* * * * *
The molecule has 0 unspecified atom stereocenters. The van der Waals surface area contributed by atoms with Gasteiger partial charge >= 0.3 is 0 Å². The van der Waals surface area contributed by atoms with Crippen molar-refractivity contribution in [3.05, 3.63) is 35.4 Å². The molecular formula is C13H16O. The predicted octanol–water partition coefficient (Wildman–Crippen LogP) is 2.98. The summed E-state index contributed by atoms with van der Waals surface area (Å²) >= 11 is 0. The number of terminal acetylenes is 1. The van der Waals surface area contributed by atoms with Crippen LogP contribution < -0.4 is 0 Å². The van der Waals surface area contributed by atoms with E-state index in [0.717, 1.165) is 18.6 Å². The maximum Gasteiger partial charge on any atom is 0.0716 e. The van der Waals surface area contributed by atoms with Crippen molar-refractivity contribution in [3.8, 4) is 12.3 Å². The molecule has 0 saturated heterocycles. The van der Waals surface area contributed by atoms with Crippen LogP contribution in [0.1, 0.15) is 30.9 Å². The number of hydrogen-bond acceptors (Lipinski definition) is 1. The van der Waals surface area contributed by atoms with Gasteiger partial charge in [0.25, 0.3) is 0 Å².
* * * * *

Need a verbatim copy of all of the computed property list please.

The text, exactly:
The molecule has 0 unspecified atom stereocenters. The van der Waals surface area contributed by atoms with Gasteiger partial charge >= 0.3 is 0 Å². The van der Waals surface area contributed by atoms with Crippen molar-refractivity contribution in [3.05, 3.63) is 35.4 Å². The molecular formula is C13H16O. The predicted octanol–water partition coefficient (Wildman–Crippen LogP) is 2.98. The summed E-state index contributed by atoms with van der Waals surface area (Å²) >= 11 is 0. The number of terminal acetylenes is 1. The van der Waals surface area contributed by atoms with Crippen LogP contribution < -0.4 is 0 Å². The van der Waals surface area contributed by atoms with E-state index in [0.717, 1.165) is 18.6 Å². The maximum Gasteiger partial charge on any atom is 0.0716 e. The van der Waals surface area contributed by atoms with Crippen molar-refractivity contribution in [3.8, 4) is 12.3 Å². The molecule has 0 saturated heterocycles. The van der Waals surface area contributed by atoms with Crippen LogP contribution in [0.1, 0.15) is 30.9 Å². The number of hydrogen-bond acceptors (Lipinski definition) is 1. The van der Waals surface area contributed by atoms with Gasteiger partial charge in [0.25, 0.3) is 0 Å².